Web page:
EA Sports’ FIFA games have gone from strength to strength with each home console iteration, building upon its rock solid brand of simulation football a little, each year. However, the PC and handheld versions haven’t always been as impressive, receiving step-motherly treatment as the developers focused primarily on the PS3 and Xbox 360. But, with the announcement of FIFA Football for the PlayStation Vita, it seemed like the tide was turning, and it gave handheld owners hope of a FIFA game that is at par with its home console counterparts.
For most part, EA has lived up to those expectations. FIFA Football is a solid handheld port of FIFA 12, minus a few bells and whistles. From the start screen, to the now-familiar Arena, to the menus, your first impressions lead you to believe that this is exactly the game you’ve been playing on your HD console. But start up your first match, and the differences start to show themselves. The visuals are an obvious step down, but still remarkable for a handheld console and miles ahead of what we’ve seen on the PSP and mobile devices. The animations are fluid, as you would expect and the sound effects and comments from Martin Tyler and Alan Smith are just as they are in FIFA 12. The biggest disappointment, however, reveals itself once a match gets underway. Intermittent frame rate drops often ruin the experience, causing you to lose concentration. The issue is compounded, if you’re playing using the touch controls.
Catch me if you can
Other big changes in the Vita version are the absence of features, such as the player impact engine, tactical defending and EA Sports Football Club, which debuted in FIFA 12. While the omission of Football Club is disappointing, the removal of the other features is actually for the better. The overly technical physics and defending systems of FIFA 12 would have been a little too daunting on a handheld device. Having said that, even without them, FIFA Football is challenging and fun as you would expect.
The most interesting aspect of FIFA Football is how it implements the Vita’s touch controls. The game uses the touchscreen for passing, where you can simply tap a player or an area of the pitch and the player in possession will pass the ball there. You can also string passes together. However, there are two problems with touch controls. Firstly, the Vita’s screen is too big to allow you to use it effectively for passing, while at the same time using the analog sticks to move. Secondly, you can’t use the touchscreen controls while defending, so you’ll constantly have to switch between the screen and the buttons.
Up, up and away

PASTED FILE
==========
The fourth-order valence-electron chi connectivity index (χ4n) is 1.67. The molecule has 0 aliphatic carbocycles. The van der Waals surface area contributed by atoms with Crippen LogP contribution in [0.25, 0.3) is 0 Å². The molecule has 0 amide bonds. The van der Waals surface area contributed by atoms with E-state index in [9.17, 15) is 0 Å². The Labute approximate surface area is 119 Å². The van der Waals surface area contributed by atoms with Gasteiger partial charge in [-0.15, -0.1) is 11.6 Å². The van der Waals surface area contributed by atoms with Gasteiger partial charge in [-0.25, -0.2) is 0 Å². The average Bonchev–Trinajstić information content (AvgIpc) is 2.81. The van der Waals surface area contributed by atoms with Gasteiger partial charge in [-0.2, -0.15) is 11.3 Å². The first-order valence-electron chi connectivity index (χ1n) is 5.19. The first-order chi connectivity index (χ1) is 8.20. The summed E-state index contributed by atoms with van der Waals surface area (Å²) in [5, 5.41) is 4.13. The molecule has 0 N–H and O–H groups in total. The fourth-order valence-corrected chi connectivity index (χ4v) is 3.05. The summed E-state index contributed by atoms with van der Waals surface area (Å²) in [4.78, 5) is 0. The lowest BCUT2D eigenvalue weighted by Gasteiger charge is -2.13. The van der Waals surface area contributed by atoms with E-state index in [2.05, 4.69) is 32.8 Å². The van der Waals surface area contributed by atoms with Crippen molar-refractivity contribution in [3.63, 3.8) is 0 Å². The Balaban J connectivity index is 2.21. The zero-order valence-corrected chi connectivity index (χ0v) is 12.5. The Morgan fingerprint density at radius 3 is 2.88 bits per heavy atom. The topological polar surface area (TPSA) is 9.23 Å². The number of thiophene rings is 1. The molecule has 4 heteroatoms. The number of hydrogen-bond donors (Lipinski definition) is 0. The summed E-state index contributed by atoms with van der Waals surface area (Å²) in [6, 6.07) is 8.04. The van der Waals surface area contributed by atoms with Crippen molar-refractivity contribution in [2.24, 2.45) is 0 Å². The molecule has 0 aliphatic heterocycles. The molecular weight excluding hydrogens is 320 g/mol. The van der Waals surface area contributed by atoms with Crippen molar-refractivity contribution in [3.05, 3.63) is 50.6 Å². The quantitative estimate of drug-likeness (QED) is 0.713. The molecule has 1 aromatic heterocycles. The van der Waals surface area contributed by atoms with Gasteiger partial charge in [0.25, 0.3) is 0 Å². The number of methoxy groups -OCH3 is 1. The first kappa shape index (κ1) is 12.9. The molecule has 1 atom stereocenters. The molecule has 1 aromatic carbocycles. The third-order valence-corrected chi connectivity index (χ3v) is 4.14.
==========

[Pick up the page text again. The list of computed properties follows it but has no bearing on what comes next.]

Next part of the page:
For shooting on goal, you can use the Vita’s rear trackpad. Here, the four corners of the trackpad represent the four corners of the goal post. So tapping on a particular area of the pad will aim the shot in the corresponding spot in the goal. Shot power can be regulated by how long you hold your tap. This system, too has its flaws. Firstly, you will very often end up shooting when you don’t intend to, simply because your fingers rest and move around on the trackpad. Moreover, while shooting, only one finger must be in contact with the pad, without which the gesture won’t be registered as a shot on goal. All in all, the implementation of touch is a good effort, and it’s even fun from time to time, but you’ll soon find that the game is best played with the more reliable and comfortable traditional controls.
FIFA Football has most of the game modes you’d find in FIFA 12, including the career mode, where you can take up the role of a player, manager, or player-manager, and play as either the entire team or just one player in the Be A Pro format. It’s just as deep and there’s no compromise in quality. If anything, player interactions and transfer processes have been improved over FIFA 12, so this definitely isn’t a straight port. That aside, you can also play through various tournaments or create your own custom tournament. Like all FIFA games, you can create a Virtua Pro (your custom player) and use across all game modes. Online matchmaking is quick and gameplay is mostly lag-free, and while EA Sports Football Club is missed, other features, such as 11 vs 11 matches are present.
Balls to my head
If your expectations from FIFA Football are of a game that mimics FIFA 12 on the Vita, then this is just what you asked for. But, if you’re looking for something more and hoped that the touch controls will deliver a new and more enjoyable experience, then you may be disappointed. This is a great first effort on the Vita, but some impractical touch controls and wobbly framerates stop it from being a must-buy.
Published Date: Mar 23, 2012 10:23 am | Updated Date: Mar 23, 2012 10:23 am